Tree root barrier

sheryl77April 1, 2008

I have several 3'x8' raised beds that are raised 2' off the ground. The neighbor's large spruce tree and small apple tree roots have taken over the beds and I need to dig them out and get rid of the roots.

Is there a tree root barrier that I can lay down on the bottom of the beds after I've dug them out that will stop the roots and not cause moisture? Any other ideas?

If there is a better forum for this question, please let me know.

Thanks from Sheryl

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justaguy2(5)

Yikes, that's a tough problem, Sheryl. Tree roots that want to invade are very troublesome.

My question to you is why did you say this: Is there a tree root barrier that I can lay down on the bottom of the beds after I've dug them out that will stop the roots and not cause moisture?

The part I am focusing on is your desire that the barrier not cause moisture. Why is this important to you?

If it were me I think what I would do after emptying those beds is pour concrete as a means of keeping the tree roots out as that is all I can think of that will definitively stop them. As far as retaining moisture I think I would just drill some holes an inch or two above ground level to drain excess moisture and sacrifice the soil below that to remaining soggy. A 2' depth is very deep and few plants are going to need that much.

I might be misunderstanding something though.

    Bookmark   April 1, 2008 at 11:07PM
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calistoga_al

There is available plastic barrier material at lease two feet wide that has to dug into the soil and installed vertically at your property line to stop the roots. This is a big digging job and I would ask for the cost of having it done by a contractor. Al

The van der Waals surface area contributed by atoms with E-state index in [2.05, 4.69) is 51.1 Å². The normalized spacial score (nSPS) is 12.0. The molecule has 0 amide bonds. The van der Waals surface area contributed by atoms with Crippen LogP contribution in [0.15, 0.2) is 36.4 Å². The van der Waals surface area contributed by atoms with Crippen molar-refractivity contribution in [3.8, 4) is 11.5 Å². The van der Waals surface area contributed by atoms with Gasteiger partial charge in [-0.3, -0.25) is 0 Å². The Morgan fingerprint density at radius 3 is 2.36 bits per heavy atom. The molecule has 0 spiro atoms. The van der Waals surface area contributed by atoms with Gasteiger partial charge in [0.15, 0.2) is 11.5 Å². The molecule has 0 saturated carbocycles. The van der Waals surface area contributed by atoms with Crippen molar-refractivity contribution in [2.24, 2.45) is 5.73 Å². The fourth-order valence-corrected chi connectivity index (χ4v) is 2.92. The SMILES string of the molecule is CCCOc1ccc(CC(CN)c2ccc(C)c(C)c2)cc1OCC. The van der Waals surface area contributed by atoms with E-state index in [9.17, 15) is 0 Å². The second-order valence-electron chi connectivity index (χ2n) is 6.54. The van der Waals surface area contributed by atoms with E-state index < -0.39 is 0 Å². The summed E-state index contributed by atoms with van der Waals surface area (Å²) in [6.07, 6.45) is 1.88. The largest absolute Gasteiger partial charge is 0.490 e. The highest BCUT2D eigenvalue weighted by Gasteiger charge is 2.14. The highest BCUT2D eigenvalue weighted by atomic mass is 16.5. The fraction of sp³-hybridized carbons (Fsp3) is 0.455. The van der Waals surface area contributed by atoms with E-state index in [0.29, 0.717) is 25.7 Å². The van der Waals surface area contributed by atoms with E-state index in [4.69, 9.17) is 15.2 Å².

Bookmark   April 2, 2008 at 9:54AM
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rocklandguy

Yea, had the same problem until I thought of using house siding. You can get scrap pieces from contractors in your neighborhood that are siding houses. Bought a trenching shovel and a little at a time, I dug a trench the depth of a piece of siding. Laid the siding in the trench, cutting any roots that are in the trench, then overlapping the pieces as you go. You will see as you dig that there aren't any roots down deeper than the siding. Any roots already in your yard will just rot! Fill in against the siding with the dirt. It worked great!!! The roots won't go thru the siding and turn around and go the other way. No more roots in my yard from the neighbors jungle...

    Bookmark   April 2, 2008 at 1:02PM
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cloudy_christine

How big are the pieces of siding you used?

    Bookmark   April 3, 2008 at 11:49PM
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rocklandguy

cloudy christine, I used whatever I could get. 4, 6, 8 foot pieces. I just overlap the ends in the trench. The roots would have to be smart enough to find their way thru the overlap, and the siding does not rot! Worked great! Paul